Pokemon Go raids are a confusing beast. They were the first thing announced for Niantic’s augmented reality game in an epic trailer that saw thousands of trainers descend on Times Square to beat a Mewtwo. While they didn’t actually arrive for another year after the game’s launch, when they did, they were game-changing when they did. I have countless great memories of joining throngs of players moving from Gym to Gym to catch as many Rayquaza or Giratina as possible, and they’re the part of the game that has brought players together more than any other.
However, they’re more than a little controversial. Some Pokemon are locked behind raids, unavailable to earn otherwise, which practically forces players to spend money if they want to catch them. Raid bosses are usually the best Pokemon, too – fan favourite Legendaries and the most powerful monsters are found here, behind a soft paywall. The costs spiral even further if you want to try to get a shiny or 100 percent IVed Pokemon. As it stands, you practically have to pay to encounter Rockruff.
Surprisingly, things got better for raiding during the pandemic. Niantic introduced Remote Raids, and gave out free passes regularly while we were all stuck at home. This goodwill was swiftly rescinded earlier this year, however, as remote raid prices increased as remote raiders themselves were nerfed.
Raids will always be a prickly subject for Pokemon Go players, but I’ve recently enjoyed going back to Mewtwo to try to get a shiny or a hundo – I still have neither – and hopefully more powerful Pokemon will appear in future to make the most of our passes. And no, Ultra Beasts don’t count as powerful Pokemon, they just count as, well, new Pokemon. Why aren’t these Pokemon from alternate dimensions super strong? That’s a question for another article.
If you’ve ever done a Pokemon Go raid, Legendary or not, you’ll have likely noticed the logo is a Rhydon. There are a few fan theories as to why, but only one seems to be correct.
The first theory is that Rhydon was the first Pokemon ever designed. That’s a cool feat that Niantic perhaps wanted to reference in-game, but it seems like a long shot. While Rhydon was one of the first Pokemon available in raids back in July 2017, so were Magikarp, Bayleef, Quilava, Croconaw, Pikachu, Muk, Exeggutor, Weezing, Electabuzz, Magmar, Arcanine, Alakazam, Machamp, Gengar, Vaporeon, Jolteon, Flareon, Venusaur, Charizard, Blastoise, Meowth, Golem, Lapras, Snorlax, Dragonite, Wobbuffet, Ursaring, Piloswine, Houndoom, Tyranitar, Articuno, Zapdos, Moltres, Mewtwo, Riakou, Entei, Suicune, and Lugia. Thanks to Serebii for keeping track of this kind of thing, but my point is clear: it’s hardly an exclusive club or a specific reference to being the first Pokemon when it was released at the same time as 38 other raid bosses.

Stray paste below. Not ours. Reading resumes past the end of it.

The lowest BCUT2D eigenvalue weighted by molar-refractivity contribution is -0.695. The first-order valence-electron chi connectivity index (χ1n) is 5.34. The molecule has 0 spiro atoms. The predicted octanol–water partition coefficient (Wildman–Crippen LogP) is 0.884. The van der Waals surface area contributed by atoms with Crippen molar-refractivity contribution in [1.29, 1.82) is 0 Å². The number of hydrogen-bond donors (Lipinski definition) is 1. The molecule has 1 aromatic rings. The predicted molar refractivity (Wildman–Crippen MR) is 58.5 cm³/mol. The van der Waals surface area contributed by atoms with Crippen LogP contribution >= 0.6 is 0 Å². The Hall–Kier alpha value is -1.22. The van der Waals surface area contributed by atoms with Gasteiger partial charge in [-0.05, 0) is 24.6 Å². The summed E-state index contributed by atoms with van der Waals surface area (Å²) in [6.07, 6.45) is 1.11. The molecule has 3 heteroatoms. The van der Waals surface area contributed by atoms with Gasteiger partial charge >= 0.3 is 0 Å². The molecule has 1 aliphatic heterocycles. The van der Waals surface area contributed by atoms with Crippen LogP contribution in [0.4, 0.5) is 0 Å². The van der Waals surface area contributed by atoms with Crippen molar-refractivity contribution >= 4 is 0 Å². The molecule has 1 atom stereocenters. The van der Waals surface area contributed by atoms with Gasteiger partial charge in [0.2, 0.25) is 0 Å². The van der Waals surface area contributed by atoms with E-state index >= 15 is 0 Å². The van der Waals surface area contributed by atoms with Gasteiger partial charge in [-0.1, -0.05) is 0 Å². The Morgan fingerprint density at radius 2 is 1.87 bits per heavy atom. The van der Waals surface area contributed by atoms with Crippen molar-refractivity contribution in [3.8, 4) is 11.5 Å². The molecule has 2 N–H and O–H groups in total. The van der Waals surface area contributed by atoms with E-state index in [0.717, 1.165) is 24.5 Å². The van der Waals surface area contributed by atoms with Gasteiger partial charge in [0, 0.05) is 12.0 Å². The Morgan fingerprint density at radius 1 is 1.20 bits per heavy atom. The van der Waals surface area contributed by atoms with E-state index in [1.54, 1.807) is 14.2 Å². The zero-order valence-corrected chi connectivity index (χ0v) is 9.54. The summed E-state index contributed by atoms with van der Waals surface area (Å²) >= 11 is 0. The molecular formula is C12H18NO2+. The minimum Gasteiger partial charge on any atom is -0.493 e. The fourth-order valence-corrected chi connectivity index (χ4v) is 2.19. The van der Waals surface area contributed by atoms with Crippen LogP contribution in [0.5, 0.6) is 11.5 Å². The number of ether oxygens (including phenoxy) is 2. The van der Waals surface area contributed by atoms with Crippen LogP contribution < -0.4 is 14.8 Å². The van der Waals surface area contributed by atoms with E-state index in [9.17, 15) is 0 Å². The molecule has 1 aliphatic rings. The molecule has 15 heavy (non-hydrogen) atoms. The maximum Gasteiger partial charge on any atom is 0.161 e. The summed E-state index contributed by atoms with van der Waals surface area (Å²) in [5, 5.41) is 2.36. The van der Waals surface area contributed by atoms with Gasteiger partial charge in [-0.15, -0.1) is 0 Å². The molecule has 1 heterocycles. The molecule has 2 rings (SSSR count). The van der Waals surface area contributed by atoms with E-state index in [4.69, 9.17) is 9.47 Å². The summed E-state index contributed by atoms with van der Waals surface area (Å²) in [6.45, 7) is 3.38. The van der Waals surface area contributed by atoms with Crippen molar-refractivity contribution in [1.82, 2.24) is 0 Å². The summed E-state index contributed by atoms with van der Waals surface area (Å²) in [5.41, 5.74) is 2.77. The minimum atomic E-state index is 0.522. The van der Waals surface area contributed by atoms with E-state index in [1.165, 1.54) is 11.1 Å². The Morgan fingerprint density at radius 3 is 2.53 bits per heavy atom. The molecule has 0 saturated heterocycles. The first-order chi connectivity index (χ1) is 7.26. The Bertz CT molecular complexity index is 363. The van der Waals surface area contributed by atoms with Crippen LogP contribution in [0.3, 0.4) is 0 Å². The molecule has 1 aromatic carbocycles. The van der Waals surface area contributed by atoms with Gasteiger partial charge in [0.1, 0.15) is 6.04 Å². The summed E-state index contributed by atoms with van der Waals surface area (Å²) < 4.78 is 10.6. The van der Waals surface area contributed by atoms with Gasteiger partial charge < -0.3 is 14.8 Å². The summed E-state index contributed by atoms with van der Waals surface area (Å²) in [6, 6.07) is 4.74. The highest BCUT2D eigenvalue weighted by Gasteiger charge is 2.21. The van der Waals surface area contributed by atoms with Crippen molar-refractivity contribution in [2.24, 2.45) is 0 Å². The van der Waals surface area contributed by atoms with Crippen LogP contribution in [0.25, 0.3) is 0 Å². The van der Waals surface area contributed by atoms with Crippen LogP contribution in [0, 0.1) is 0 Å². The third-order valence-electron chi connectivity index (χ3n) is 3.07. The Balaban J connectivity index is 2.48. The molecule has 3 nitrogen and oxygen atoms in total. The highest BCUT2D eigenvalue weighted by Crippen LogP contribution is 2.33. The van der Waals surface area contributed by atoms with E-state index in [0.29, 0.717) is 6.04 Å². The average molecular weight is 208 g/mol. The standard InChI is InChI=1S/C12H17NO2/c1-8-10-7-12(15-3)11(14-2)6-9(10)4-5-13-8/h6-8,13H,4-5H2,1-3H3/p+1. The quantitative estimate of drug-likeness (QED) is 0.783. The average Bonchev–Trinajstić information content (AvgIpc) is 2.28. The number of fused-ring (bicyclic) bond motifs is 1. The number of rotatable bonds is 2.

The second main theory is much more compelling, however. If you remember going into Gyms in any Pokemon game, there are often a couple of statues as you enter. It’s not the case in every Gym, but remember back in Red & Blue? And you remember what they were statues of?
The Rhydon logos on Pokemon Go’s Gyms are a reference to the Rhydon statues that decorate Gyms in the main series. After all, in the Pokemon multiverse (yes, that’s been a thing since Omega Ruby & Alpha Sapphire), the two are equivalents. Instead of being defended by Misty, Volkner, or Wallace, they are places for trainers to convene and battle together. It’s a much more egalitarian and co-operative approach to gym battles, showing the power that trainers have when they battle together instead of being rivals. There’s power in collective action, and in Pokemon Go that manifests by encountering strong Pokemon through teamwork. I got all that from a Rhydon logo? You bet.
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